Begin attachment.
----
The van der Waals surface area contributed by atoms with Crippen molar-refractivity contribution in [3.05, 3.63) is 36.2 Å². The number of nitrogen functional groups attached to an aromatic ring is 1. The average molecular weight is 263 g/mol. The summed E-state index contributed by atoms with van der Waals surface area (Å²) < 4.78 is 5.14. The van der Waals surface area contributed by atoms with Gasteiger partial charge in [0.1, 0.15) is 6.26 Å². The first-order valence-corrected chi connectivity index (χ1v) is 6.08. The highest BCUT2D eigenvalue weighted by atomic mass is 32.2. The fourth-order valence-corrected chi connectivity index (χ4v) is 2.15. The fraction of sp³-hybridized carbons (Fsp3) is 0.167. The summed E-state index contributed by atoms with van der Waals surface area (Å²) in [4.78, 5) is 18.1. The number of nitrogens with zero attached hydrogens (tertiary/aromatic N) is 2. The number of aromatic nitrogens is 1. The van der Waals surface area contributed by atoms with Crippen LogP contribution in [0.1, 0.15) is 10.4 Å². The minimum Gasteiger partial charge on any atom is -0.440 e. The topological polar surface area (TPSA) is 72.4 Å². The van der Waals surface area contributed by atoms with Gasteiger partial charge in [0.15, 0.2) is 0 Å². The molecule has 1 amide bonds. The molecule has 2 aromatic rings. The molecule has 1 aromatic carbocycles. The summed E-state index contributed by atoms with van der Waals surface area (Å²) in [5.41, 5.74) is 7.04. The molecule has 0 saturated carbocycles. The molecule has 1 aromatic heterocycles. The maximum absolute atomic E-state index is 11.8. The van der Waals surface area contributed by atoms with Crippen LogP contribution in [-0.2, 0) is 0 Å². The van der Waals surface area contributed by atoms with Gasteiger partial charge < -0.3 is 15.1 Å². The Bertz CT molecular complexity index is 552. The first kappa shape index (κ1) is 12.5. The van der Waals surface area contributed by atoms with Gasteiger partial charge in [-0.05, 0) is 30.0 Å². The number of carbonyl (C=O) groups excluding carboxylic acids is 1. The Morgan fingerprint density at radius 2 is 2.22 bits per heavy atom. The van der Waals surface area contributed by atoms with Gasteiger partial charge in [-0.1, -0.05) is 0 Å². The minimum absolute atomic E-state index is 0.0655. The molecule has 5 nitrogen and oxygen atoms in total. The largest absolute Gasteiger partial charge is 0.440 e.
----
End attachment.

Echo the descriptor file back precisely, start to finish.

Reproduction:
The van der Waals surface area contributed by atoms with Crippen molar-refractivity contribution in [3.05, 3.63) is 36.2 Å². The number of nitrogen functional groups attached to an aromatic ring is 1. The average molecular weight is 263 g/mol. The summed E-state index contributed by atoms with van der Waals surface area (Å²) < 4.78 is 5.14. The van der Waals surface area contributed by atoms with Gasteiger partial charge in [0.1, 0.15) is 6.26 Å². The first-order valence-corrected chi connectivity index (χ1v) is 6.08. The highest BCUT2D eigenvalue weighted by atomic mass is 32.2. The fourth-order valence-corrected chi connectivity index (χ4v) is 2.15. The fraction of sp³-hybridized carbons (Fsp3) is 0.167. The summed E-state index contributed by atoms with van der Waals surface area (Å²) in [4.78, 5) is 18.1. The number of nitrogens with zero attached hydrogens (tertiary/aromatic N) is 2. The number of aromatic nitrogens is 1. The van der Waals surface area contributed by atoms with Crippen LogP contribution in [0.1, 0.15) is 10.4 Å². The minimum Gasteiger partial charge on any atom is -0.440 e. The topological polar surface area (TPSA) is 72.4 Å². The van der Waals surface area contributed by atoms with Gasteiger partial charge in [0.15, 0.2) is 0 Å². The molecule has 1 amide bonds. The molecule has 2 aromatic rings. The molecule has 1 aromatic carbocycles. The summed E-state index contributed by atoms with van der Waals surface area (Å²) in [5.41, 5.74) is 7.04. The molecule has 0 saturated carbocycles. The molecule has 1 aromatic heterocycles. The maximum absolute atomic E-state index is 11.8. The van der Waals surface area contributed by atoms with Crippen LogP contribution in [-0.2, 0) is 0 Å². The van der Waals surface area contributed by atoms with Gasteiger partial charge < -0.3 is 15.1 Å². The Bertz CT molecular complexity index is 552. The first kappa shape index (κ1) is 12.5. The van der Waals surface area contributed by atoms with Gasteiger partial charge in [-0.05, 0) is 30.0 Å². The number of carbonyl (C=O) groups excluding carboxylic acids is 1. The Morgan fingerprint density at radius 2 is 2.22 bits per heavy atom. The van der Waals surface area contributed by atoms with Gasteiger partial charge in [-0.1, -0.05) is 0 Å². The minimum absolute atomic E-state index is 0.0655. The molecule has 5 nitrogen and oxygen atoms in total. The largest absolute Gasteiger partial charge is 0.440 e.